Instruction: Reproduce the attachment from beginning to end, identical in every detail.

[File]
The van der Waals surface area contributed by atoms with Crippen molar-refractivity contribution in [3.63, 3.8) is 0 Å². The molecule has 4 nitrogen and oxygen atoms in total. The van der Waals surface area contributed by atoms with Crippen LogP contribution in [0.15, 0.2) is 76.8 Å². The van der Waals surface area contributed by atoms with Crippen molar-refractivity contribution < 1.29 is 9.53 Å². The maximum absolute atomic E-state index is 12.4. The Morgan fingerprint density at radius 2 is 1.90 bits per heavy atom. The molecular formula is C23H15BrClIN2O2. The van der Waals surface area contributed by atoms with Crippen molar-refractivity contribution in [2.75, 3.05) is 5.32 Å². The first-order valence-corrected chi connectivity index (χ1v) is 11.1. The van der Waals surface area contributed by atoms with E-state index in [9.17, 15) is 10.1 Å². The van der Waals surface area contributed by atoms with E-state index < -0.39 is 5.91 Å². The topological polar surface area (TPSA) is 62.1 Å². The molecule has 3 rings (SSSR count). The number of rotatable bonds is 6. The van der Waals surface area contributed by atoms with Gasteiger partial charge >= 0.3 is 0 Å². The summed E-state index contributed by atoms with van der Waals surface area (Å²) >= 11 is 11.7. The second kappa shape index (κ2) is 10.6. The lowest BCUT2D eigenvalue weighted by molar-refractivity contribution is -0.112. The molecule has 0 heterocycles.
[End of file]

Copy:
The van der Waals surface area contributed by atoms with Crippen molar-refractivity contribution in [3.63, 3.8) is 0 Å². The molecule has 4 nitrogen and oxygen atoms in total. The van der Waals surface area contributed by atoms with Crippen LogP contribution in [0.15, 0.2) is 76.8 Å². The van der Waals surface area contributed by atoms with Crippen molar-refractivity contribution < 1.29 is 9.53 Å². The maximum absolute atomic E-state index is 12.4. The Morgan fingerprint density at radius 2 is 1.90 bits per heavy atom. The molecular formula is C23H15BrClIN2O2. The van der Waals surface area contributed by atoms with Crippen molar-refractivity contribution in [2.75, 3.05) is 5.32 Å². The first-order valence-corrected chi connectivity index (χ1v) is 11.1. The van der Waals surface area contributed by atoms with E-state index in [9.17, 15) is 10.1 Å². The van der Waals surface area contributed by atoms with E-state index < -0.39 is 5.91 Å². The topological polar surface area (TPSA) is 62.1 Å². The molecule has 3 rings (SSSR count). The number of rotatable bonds is 6. The van der Waals surface area contributed by atoms with Gasteiger partial charge >= 0.3 is 0 Å². The summed E-state index contributed by atoms with van der Waals surface area (Å²) >= 11 is 11.7. The second kappa shape index (κ2) is 10.6. The lowest BCUT2D eigenvalue weighted by molar-refractivity contribution is -0.112. The molecule has 0 heterocycles.